Fitzgibbon, John

, earl of Clare, and lord high chancellor of Ireland, the son of John Fitzgibbon, esq. an eminent lawyer at the Irish bar, who died in 1780, was born in 1749, educated at the universities of Dublin and Oxford, and afterwards entered upon the study of the law, of which profession he became the great ornament in his native country. In 1784 he was appointed attorney-general on the elevation of Mr. Scott to the bench, and on the decease of lord chancellor Lifford in 1789, his lordship received the seals, and was raised to the dignity of the peerage by the title of baron Fitzgibbon of Lower Connello. To these dignities were added the titles of viscount Clare, Dec. 20, 1793, and earl of Clare, June 10, 1795; and the English barony of Fitzgibbon of Sidbury, in Devonshire, Sept. 24, 1799. In 1802 his health appeared to be so seriously affected, that his physicians thought proper to recommend a more genial climate; and he had arrived at Dublin from his country seat at Mountshannon, designing to proceed immediately to Bath, or if his strength permitted to the south of France. The immediate cause of his death was the loss of a great quantity of blood, while at Mountshannon, which was followed by such extreme | weakness, that upon his arrival at Dublin on the 25th, there was reason to fear he could not survive the ensuing day; on Wednesday these alarming appearances increased so much, that upon a consultation of physicians, he was given over. On being made acquainted with this melancholy truth, the firmness of his lordship’s mind did not forsake him. To prevent any impediment to the public business, he directed the new law officers to be called, and from his bed administered to them the necessary oaths. Soon after, his lordship fell into a lethargic slumber, and continued motionless until Thursday Jan. 28, 1802, when he ceased to breathe.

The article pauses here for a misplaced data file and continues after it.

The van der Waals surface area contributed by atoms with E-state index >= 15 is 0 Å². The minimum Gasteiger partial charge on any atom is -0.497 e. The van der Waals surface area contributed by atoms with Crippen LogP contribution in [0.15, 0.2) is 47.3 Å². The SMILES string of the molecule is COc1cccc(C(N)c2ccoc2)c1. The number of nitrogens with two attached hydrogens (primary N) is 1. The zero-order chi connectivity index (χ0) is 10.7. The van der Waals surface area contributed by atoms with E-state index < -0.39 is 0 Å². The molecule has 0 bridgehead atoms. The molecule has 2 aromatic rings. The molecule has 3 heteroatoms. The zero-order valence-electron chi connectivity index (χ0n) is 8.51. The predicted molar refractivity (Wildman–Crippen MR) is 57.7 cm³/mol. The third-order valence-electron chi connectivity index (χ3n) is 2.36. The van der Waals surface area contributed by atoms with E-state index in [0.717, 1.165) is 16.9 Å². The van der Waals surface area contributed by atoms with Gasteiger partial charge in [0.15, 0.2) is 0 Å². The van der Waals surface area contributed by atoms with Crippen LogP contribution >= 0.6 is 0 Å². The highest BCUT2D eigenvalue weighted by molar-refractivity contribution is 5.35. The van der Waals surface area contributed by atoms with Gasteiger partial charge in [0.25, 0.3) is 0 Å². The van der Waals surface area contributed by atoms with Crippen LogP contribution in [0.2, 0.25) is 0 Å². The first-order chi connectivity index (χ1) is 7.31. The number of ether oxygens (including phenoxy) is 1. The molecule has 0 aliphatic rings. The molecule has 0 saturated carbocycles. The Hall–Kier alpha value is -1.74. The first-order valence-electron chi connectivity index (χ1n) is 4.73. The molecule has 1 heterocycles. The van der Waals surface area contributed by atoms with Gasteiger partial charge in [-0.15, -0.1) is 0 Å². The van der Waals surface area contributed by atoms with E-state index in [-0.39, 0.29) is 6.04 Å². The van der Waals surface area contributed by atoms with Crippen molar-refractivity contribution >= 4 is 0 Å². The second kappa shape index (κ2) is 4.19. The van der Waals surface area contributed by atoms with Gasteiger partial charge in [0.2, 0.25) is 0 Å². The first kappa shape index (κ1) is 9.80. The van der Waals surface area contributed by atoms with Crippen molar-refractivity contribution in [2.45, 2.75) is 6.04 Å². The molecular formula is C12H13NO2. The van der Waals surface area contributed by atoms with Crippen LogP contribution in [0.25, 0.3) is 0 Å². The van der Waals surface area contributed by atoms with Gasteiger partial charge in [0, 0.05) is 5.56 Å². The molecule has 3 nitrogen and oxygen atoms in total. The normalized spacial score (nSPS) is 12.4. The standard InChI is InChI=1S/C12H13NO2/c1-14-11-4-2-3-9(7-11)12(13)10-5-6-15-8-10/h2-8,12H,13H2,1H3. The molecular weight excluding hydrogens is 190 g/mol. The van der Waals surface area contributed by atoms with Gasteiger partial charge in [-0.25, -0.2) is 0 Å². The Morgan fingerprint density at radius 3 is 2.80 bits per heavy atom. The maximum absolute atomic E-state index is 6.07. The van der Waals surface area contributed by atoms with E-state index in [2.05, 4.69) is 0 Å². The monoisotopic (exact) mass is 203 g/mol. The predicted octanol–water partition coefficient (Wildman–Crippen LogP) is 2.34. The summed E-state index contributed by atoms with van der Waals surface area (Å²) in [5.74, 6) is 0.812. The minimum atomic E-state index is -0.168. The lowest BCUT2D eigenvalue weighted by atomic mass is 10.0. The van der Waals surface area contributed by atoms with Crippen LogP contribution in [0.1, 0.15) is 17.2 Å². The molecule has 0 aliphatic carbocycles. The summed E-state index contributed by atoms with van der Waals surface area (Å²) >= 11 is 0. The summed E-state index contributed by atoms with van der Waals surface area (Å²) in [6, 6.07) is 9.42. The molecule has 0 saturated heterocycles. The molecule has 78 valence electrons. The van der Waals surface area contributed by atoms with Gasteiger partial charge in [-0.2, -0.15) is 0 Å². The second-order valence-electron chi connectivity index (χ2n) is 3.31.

His lordship married July 1, 1786, Miss Whaley, daughter of Richard Chapel Whaley, esq. of Whaley abbey, in Ireland, by whom he had issue, John, the present peer, and another son and two daughters. At his death his lordship was a privy-counsellor, a lord of trade and plantations, vice-chancellor of the university of Dublin, and LL. D. In the elevated and arduous situation of lord chancellor, during a very eventful period, he uniformly acted with a manly decision and ability that extorted applause even from his political adversaries. He banished chicanery and artificial delay from the court where he presided; and was on every emergent occasion the firm and undaunted supporter of the constitution of the British realms, at a time when it was every where assailed by secret machinations, and in his own country by open rebellion. For such emergencies he was peculiarly fitted by a dauntless spirit, joined to great ability, virtue, and patriotism in its true sense. The only printed document of his composition is his “Speech on the Union.1


Gent. Mag. 180 12. Park’s edit, of Royal and Noble Authors. Collins’s Peerage, by sir E. Brydges.